Life is short... Life is wonderful... Life is more than any one of us can fathom or grasp. We are not in this world forever and a tidal wave, a hurricane or a pack of wolf-men can end it with a lecherous gaze, an avalanche of violence and an iron rod jammed up our intestines and our dreams. Time to ask Kali and Narasimha to rip the entrails of the true asuras and cleanse our cities and governments with the colour of sindoor.
My profile photo on this newsletter reflects my state of mind at this time. I apologise to those who may feel it is inappropriate for a New Year message. But then I am emotional, wear my heart on my always fashionable sleeve and speak my mind. This also means that I continue to hope that my country, once the Light of the World, rediscovers its humanity towards its women and children and does not flinch from changing its outdated laws and responding quickly to justice.
Speak up. Stand up. Look up. Act up. Sing, dance, create... spread joy and create many more moments of Adbhuta... but never forget that there is a HULK lurking inside many of us and when it is unleashed, no art can stop its poisonous flow.
Dr. Anita R Ratnam
Jan 2, 2013
Your question, “How can dance or any art respond to this kind of savagery that has shaken the world?” is highly relevant. I request you to work on it. You will find a way out. Artistes must react. Great revolutions have occurred through literature, plays etc.
Permit me to quote a humble incident.
The Sree Sankara University of Sanskrit had formally announced the commencement of 6 study centres in the name of Aadi Sankara, Sree Narayanagur, Mahatma Gandhi, Aagamaanda Swami, Chattambi Swami & Dr. Ambedkar. Owing to the usual known pressures the project was withdrawn. Various cultural units made very decent protest against this move. In such protests one item was a Mohiniattom, 'Aacharaysmaranam Sharanam'. I wrote the lyrics highlighting the works of the great social workers. Together with Ms. Sudha Peetambaran (Director, Sree Sankara School of Dance, Kalady) I choreographed the same and presented on few stages, as a part of the decent protests. This idea came from Prof. P.V. Peetambaran (Sudha's husband and coordinator of the dance school's activities). Even, the VC of the university commented that Bharta muni has said, Naatya should not be used for such purposes. But, during 2012, after 4 or more years of constant decent protest (you may call it, 'Aesthetic protest’), the University decided to restart all the centres, which are functioning now. We congratulated the University and celebrated the occasion, also by honouring the concerned office bearers.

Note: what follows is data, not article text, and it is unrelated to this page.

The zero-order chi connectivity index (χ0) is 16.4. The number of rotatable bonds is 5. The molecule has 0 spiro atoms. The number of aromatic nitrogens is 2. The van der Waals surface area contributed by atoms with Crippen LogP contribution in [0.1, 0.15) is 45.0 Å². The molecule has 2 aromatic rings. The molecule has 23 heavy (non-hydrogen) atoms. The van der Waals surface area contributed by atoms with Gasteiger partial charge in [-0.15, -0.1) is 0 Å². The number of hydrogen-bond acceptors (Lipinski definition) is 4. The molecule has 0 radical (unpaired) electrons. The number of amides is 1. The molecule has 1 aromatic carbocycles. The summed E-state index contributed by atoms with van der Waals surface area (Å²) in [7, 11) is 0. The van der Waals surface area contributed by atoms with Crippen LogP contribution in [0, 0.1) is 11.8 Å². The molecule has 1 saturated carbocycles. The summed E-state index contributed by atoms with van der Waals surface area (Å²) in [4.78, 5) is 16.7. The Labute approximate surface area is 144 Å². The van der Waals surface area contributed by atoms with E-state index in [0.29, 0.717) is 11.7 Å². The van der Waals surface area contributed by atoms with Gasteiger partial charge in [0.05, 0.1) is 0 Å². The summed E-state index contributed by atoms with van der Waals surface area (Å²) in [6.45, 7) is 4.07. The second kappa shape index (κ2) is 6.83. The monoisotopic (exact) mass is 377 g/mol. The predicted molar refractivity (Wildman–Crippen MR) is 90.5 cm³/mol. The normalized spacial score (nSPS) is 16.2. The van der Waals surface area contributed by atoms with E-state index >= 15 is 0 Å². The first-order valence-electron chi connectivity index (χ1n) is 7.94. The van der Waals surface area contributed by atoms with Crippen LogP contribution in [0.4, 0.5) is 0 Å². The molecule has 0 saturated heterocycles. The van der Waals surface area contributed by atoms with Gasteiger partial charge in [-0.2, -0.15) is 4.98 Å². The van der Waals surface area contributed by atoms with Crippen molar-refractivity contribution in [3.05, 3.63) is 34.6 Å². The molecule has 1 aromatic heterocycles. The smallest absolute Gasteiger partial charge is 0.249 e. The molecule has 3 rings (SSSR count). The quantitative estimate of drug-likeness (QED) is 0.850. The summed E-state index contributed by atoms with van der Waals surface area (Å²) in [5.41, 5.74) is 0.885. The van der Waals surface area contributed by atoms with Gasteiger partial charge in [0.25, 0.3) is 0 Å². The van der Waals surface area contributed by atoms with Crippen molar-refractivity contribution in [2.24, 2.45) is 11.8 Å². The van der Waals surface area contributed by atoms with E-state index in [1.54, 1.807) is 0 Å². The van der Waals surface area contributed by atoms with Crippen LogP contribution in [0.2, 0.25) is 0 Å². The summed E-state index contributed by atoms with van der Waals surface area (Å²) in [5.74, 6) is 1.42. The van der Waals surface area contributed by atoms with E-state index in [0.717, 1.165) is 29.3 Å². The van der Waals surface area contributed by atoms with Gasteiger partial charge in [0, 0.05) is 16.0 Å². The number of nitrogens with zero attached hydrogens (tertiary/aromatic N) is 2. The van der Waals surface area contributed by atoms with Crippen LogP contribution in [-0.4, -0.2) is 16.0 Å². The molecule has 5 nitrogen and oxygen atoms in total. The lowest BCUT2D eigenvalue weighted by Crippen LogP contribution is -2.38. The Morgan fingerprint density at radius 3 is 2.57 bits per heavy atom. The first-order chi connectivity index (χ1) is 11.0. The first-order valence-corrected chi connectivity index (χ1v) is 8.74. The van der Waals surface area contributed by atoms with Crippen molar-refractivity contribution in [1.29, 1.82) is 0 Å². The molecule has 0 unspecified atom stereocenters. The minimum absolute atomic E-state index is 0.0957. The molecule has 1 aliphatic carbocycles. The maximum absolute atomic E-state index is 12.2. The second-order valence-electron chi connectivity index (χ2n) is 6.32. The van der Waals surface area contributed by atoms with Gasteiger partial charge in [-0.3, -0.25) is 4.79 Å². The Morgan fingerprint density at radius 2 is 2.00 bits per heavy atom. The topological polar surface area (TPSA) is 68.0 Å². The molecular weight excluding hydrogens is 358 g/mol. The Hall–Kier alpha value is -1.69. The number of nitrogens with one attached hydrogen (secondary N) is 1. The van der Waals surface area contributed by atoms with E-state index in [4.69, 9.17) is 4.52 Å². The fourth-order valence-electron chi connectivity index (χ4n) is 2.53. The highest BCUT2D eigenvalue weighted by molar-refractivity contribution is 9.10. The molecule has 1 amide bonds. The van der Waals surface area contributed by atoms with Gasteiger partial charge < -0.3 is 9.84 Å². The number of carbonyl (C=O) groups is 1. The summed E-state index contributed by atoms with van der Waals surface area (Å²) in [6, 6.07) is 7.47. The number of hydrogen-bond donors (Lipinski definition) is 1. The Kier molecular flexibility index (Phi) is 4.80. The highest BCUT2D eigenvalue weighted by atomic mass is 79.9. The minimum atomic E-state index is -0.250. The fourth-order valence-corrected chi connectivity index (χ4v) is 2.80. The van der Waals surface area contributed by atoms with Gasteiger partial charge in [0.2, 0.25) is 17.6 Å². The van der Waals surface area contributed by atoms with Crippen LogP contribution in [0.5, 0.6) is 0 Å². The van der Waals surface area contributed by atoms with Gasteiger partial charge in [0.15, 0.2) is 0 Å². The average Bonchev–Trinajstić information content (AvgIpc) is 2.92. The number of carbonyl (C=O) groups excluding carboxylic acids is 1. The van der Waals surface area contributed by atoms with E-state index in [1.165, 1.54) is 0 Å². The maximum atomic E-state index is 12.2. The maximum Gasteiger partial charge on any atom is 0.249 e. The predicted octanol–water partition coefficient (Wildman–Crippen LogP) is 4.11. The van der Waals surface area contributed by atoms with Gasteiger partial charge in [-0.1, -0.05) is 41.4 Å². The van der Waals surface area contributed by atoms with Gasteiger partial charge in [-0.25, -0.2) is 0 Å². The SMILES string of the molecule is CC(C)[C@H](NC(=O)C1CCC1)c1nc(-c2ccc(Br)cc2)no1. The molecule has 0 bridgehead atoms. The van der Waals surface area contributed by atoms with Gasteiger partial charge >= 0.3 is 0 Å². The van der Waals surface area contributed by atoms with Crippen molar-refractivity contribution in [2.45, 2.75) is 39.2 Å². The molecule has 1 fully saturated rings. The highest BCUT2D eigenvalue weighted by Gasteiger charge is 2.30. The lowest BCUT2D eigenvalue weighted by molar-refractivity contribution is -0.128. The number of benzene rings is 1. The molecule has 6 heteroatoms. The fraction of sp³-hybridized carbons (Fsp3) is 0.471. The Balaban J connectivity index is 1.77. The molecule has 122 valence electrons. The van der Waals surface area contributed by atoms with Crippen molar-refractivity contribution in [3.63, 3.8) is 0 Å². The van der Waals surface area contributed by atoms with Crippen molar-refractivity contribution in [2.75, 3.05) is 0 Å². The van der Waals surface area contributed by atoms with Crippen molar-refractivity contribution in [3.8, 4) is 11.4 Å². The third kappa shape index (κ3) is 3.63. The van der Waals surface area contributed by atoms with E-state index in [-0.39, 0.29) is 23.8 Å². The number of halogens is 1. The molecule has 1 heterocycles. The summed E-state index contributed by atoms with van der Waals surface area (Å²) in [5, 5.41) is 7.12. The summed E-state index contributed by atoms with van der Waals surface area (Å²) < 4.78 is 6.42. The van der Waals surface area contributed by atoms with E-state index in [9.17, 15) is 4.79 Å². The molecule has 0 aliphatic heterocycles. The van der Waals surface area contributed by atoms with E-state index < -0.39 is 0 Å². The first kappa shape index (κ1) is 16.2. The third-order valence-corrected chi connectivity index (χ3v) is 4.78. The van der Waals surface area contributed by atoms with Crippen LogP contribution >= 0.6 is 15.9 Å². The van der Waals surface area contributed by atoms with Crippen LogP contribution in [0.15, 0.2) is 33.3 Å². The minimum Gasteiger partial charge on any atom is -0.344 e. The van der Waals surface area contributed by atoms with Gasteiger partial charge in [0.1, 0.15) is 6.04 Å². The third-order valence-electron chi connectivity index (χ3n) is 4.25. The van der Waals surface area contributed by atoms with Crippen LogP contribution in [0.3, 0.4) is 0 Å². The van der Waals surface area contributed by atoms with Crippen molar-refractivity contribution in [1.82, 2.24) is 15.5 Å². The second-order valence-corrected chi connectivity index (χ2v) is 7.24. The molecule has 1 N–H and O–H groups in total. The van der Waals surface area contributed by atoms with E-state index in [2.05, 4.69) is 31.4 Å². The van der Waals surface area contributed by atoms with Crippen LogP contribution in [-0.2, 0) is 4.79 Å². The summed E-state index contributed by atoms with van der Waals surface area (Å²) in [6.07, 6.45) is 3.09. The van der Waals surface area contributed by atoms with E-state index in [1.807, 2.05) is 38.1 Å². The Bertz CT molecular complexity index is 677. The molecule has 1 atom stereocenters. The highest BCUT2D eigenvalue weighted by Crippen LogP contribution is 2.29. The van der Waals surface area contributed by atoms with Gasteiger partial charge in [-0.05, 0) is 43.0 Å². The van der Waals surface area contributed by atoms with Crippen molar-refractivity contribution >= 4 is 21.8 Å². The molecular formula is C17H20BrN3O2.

I do understand that the issue under discussion is not as simple or light as the one I did quote. But, if we believe in the core objective of Natya, “Dukhaarthaanaam shramaarthaanaam... vishraanthi jananamkaale Naatyametat bhavishyathi,” great wisdom will show us the right way.
Prof. (Rtd.) C.P. Unnikrishnan